Point Blank Simulator can be run using a TV screen or projector.
Generally most people have a TV at home that will work with Point Blank Simulator, but TV’s vary a lot in screen reflection, quality and back lighting. All these things affect how accurate PBS’s shot detection will work.
If you are using a TV and find the shots get thrown randomly to a different part of the screen, you may need to stop the IR laser refracting on the glass on the TV.
You can buy an IR electro static filter that attaches to the screen, and helps the camera detect the actual IR shot, thus giving you a much more accurate experience. This add-on for your TV is not needed by everyone, it’s all down to the make, model and quality of the TV you have.
The electrostatic filter can be left on the TV screen for normal TV or console operation etc, so wont affect your viewing pleasure when not using PBS.
Another issue we have found between TV models is the amount of laser light the TV screen absorbs. Some models we have tested work with visible red and green lasers, also invisible IR laser. But some models absorb the laser light too much, that our shot detection software cannot see the dot. You can barely see it with your naked eye too.
So our recommendation is that our system is designed for a projector, but if it works on your TV, then you will have an awesome virtual range in your living room. But we cannot guarantee it will work with your TV model.
Minimum TV Specs:
- 50″ LCD HD screen
- No backlight / switchable
Recommended TV Specs:
- 55″+ LED 4K HDR
- No backlight / switchable / OLED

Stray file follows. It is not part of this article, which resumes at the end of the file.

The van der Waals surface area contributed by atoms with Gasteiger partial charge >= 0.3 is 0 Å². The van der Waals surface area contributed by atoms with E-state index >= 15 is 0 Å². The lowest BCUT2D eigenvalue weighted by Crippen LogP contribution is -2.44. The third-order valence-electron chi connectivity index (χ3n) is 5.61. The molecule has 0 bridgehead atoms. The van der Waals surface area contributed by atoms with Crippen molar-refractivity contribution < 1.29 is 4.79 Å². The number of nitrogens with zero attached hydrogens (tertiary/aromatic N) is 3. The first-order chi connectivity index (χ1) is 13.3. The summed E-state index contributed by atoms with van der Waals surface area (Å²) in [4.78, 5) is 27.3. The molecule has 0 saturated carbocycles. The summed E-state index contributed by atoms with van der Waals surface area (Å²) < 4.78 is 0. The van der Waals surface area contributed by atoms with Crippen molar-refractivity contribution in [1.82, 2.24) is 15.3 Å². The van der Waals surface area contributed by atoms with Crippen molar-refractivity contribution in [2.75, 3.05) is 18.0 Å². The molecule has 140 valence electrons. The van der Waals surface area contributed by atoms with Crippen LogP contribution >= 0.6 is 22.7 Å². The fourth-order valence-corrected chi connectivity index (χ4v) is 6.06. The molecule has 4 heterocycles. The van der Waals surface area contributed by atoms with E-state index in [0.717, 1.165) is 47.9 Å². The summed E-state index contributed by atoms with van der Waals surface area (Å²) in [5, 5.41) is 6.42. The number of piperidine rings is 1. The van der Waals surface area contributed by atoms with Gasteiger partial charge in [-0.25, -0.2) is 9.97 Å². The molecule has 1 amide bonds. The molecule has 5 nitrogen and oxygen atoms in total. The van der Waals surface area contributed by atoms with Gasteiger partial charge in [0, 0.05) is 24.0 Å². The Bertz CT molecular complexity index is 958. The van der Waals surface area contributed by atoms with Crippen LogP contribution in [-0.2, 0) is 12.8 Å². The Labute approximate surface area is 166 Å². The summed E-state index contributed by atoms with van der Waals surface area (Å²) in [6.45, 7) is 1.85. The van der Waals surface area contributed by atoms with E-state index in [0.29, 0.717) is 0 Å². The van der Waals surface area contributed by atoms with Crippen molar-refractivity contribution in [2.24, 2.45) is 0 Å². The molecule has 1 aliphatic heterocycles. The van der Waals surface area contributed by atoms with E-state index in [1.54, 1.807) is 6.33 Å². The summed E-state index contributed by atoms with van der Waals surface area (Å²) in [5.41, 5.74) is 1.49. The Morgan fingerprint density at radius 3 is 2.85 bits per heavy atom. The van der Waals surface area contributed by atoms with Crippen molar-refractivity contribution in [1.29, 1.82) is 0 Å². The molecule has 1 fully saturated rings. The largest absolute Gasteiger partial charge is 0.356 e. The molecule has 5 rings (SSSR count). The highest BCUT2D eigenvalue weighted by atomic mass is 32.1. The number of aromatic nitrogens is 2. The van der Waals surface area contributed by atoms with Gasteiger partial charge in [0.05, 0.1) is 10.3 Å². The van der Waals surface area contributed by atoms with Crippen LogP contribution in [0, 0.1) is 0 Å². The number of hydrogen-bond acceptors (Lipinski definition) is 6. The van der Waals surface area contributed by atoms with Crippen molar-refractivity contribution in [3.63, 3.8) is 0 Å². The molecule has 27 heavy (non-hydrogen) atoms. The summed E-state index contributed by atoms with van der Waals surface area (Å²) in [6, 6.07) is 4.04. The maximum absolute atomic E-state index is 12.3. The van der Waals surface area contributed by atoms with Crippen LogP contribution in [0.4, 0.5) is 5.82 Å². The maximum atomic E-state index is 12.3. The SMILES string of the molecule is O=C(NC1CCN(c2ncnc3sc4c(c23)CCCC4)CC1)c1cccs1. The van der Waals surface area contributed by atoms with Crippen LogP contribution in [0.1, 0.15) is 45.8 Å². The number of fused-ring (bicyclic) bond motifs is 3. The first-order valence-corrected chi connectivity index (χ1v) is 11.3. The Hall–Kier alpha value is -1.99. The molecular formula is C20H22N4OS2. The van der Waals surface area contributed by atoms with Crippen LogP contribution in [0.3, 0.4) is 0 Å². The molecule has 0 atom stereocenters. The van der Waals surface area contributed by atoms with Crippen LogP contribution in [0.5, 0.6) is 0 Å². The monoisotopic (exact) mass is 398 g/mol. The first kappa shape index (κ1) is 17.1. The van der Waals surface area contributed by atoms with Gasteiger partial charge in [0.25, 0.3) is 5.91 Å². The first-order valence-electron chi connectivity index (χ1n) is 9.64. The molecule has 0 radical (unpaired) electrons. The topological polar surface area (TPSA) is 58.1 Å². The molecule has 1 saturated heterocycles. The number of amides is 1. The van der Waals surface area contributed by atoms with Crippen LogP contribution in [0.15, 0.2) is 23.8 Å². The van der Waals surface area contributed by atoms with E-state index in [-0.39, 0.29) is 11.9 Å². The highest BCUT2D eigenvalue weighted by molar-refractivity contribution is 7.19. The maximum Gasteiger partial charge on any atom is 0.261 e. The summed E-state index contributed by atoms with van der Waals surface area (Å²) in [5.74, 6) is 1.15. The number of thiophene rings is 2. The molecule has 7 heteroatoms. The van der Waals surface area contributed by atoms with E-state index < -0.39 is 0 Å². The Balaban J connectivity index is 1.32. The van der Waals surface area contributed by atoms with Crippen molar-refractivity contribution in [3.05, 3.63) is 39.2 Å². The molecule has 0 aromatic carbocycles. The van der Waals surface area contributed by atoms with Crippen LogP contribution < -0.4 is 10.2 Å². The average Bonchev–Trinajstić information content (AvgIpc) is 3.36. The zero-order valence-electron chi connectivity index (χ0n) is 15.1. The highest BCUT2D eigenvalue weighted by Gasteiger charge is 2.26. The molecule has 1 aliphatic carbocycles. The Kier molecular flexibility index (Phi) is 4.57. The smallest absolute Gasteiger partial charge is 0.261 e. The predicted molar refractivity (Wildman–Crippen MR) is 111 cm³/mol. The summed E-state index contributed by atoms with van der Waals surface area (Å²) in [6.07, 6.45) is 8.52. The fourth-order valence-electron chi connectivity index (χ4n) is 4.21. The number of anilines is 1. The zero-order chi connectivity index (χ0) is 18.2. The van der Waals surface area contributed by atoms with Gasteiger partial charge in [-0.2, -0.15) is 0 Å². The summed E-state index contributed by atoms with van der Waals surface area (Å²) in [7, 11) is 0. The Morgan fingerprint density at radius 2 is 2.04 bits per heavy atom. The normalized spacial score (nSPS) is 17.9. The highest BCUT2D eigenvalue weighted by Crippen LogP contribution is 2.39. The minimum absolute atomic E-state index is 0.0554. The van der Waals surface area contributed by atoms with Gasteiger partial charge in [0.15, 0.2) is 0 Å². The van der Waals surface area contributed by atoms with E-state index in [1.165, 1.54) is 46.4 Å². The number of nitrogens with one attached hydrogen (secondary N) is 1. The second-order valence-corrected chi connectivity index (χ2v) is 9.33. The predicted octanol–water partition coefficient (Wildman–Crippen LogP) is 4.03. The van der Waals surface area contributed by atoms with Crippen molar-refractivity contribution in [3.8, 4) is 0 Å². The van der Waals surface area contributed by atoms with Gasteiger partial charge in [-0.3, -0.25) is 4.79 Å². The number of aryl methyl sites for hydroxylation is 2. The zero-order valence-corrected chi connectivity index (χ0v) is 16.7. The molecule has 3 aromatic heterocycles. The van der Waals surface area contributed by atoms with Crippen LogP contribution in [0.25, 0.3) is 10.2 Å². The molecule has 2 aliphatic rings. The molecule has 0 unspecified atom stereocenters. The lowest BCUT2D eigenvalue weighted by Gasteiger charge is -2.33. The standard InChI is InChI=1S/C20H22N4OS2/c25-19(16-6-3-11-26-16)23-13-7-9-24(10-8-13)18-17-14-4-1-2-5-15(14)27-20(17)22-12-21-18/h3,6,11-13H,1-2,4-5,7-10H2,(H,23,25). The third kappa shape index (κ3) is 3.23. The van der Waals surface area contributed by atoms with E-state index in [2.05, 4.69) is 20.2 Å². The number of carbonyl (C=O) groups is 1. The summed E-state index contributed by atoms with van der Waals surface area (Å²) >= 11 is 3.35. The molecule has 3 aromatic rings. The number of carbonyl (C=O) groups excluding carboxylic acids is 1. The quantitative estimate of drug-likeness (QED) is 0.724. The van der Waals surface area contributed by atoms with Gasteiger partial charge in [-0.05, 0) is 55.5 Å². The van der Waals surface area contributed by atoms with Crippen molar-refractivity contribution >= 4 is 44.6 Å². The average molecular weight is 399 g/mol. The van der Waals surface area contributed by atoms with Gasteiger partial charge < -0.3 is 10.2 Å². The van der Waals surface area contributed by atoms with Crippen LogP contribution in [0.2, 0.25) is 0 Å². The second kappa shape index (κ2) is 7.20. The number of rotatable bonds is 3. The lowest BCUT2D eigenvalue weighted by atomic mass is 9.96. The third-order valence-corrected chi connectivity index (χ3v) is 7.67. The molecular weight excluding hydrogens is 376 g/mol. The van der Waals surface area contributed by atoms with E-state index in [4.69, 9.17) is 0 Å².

Projectors vary a lot in quality and output. So as a general rule for advice before buying, is to go for the best you can afford.
The specs we recommend are 16:9 ratio 1080p with at least 4000-4500 lumens. But if you have a 1080p / 4K projector with 6000 lumens, you will more than likely have better results.
During our testing, we have had good results even down to sub £100 projectors that are 1080p with 4500 lumens, projected to 150″.
The minimum recommended projection area is around 77″ and can go all the way up to 200″, projector quality allowing. The thing you have to remember is the larger your projected image, the further back the PBS USB 2.0 camera has to be. The camera has to be able to see the whole projected image to work.
Ambient lighting can affect the results of your simulator. Light bleed from daylight or in house lighting may throw some strange results. Our recommendation is to control the lighting in your environment the best you can, so bright days to night-time will not change your experience on the simulator.